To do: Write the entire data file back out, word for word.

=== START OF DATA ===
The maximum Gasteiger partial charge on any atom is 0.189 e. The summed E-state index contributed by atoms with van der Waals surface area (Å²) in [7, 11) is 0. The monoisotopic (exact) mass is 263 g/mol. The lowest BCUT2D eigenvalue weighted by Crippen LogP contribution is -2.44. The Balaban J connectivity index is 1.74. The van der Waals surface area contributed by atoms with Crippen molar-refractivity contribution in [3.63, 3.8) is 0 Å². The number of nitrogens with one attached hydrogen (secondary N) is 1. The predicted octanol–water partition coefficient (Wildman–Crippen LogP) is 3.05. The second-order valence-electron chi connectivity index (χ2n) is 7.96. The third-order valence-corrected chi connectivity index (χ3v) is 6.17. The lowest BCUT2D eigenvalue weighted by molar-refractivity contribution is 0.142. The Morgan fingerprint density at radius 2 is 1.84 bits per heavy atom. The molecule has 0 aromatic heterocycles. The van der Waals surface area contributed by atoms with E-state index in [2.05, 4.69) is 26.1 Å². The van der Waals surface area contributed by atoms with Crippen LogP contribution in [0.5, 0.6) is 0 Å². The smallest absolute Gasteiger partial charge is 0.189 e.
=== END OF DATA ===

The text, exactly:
The maximum Gasteiger partial charge on any atom is 0.189 e. The summed E-state index contributed by atoms with van der Waals surface area (Å²) in [7, 11) is 0. The monoisotopic (exact) mass is 263 g/mol. The lowest BCUT2D eigenvalue weighted by Crippen LogP contribution is -2.44. The Balaban J connectivity index is 1.74. The van der Waals surface area contributed by atoms with Crippen molar-refractivity contribution in [3.63, 3.8) is 0 Å². The number of nitrogens with one attached hydrogen (secondary N) is 1. The predicted octanol–water partition coefficient (Wildman–Crippen LogP) is 3.05. The second-order valence-electron chi connectivity index (χ2n) is 7.96. The third-order valence-corrected chi connectivity index (χ3v) is 6.17. The lowest BCUT2D eigenvalue weighted by molar-refractivity contribution is 0.142. The Morgan fingerprint density at radius 2 is 1.84 bits per heavy atom. The molecule has 0 aromatic heterocycles. The van der Waals surface area contributed by atoms with E-state index in [2.05, 4.69) is 26.1 Å². The van der Waals surface area contributed by atoms with Crippen LogP contribution in [0.5, 0.6) is 0 Å². The smallest absolute Gasteiger partial charge is 0.189 e.